I previously commented on the implications of DJI from blocking drones from flying within a 15.5 mile radius of the White House. I noted that this technology poses a risk to government control of private technology.
Wired expands on this issue, with quotes from my colleague Ryan Calo:
Ryan Calo, a University of Washingtonlaw professor who studies robots and the law, traces the resistance to two sources. “One is a complaint about restricting innovation. The second one says you should own your own stuff, and it’s a liberty issue: corporate verses individual control and autonomy,” Calo says. “When I purchase something I own it, and when someone else controls what I own, it will be serving someone else’s interest, not mine.”
DJI, in other words, has flown into one a core discontent of the Internet age. Technology’s no-fly zones already are everywhere. Lexmark printers and Keurig coffee makers have been programmed to reject third-party ink cartridges and coffee pods. Auto dealers are beginning to install remote-control immobilizers in cars sold to sub-prime borrowers, so they can shut down a driver who’s delinquent with an auto payment (the technology already has resulted in a 100-vehicle automotive hack attack.) In 2009, some Kindle owners discovered Amazon has the power to remotely delete the book they’re reading, after the company purged George Orwell’s 1984 and Animal Farm from e-book readers, an action Jeff Bezos later apologized for.
More from Parker Higgins at EFF:
As the White House reacted to the drone crash with a call for more regulation, the manufacturer of the downed quadcopter announced it would push a firmware update to all its units in the field, permanently preventing those drones from taking off or flying within 25km of downtown Washington DC.
The fate of small drone flights over DC may seem like a little thing—a spat worked out among private players. But these small battles shape the notion of what it means to own something and illustrate the growing control of manufacturers over user conduct.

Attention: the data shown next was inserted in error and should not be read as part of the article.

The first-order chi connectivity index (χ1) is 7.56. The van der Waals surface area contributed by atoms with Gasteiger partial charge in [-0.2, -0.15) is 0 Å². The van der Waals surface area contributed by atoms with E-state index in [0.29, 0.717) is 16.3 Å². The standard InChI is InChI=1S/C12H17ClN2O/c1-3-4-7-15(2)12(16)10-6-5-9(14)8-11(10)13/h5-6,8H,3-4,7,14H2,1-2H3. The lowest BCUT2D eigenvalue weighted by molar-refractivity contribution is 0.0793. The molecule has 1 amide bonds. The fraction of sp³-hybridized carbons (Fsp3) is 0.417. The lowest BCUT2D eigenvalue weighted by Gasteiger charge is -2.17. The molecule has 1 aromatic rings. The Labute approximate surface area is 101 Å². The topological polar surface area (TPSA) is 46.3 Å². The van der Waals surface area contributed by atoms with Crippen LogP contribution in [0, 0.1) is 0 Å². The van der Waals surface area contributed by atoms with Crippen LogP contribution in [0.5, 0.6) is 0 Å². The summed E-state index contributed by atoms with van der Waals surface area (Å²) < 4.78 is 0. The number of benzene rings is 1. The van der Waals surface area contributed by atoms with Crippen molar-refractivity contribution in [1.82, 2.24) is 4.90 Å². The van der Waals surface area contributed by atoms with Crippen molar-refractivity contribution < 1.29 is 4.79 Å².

This announcement may have been an effort by the manufacturer DJI, whose Phantom model is one of the most popular consumer drone units, to avoid bad press and more regulation. But it also reinforced the notion that people who “own” these drones don’t really own anything at all. The manufacturer can add or remove features without their agreement, or even their knowledge
Some may argue that since this is (for now) optional, drone enthusiasts can buy another brand. Yet, there is now a precedent for no-fly zones to mandated by the government:
“We do provide different layers of security to make it difficult to hack and get around,” says DJI’s Perry. But for those determined to avoid geofencing, “there’s an easy way to do that, which is to buy another quad-copter.”
That may be true for now, but it’s easy to see lawmakers and regulators jumping on DJI’s mandatory update as an easy cure, and mandating geofencing industrywide. When that happens, you can expect that circumventing drone firmware, for any reason, will become illegal, the same way hacking your car’s programming is illegal. One thing is for certain: Nobody willing to strap a bomb to a toy drone will be deterred.
This debate makes me think of arguments about gun control. Owning a gun in the District of Columbia can be quite dangerous. Yet, the Supreme Court recognized that the mere fact that a gun is dangerous, does not render it unprotected. Alas, the Supreme Court has not (yet) recognized a right to keep and bear arms outside the home. Maybe one day this will come up. Then wait till the argument is made that drones are protected by the 2nd Amendment.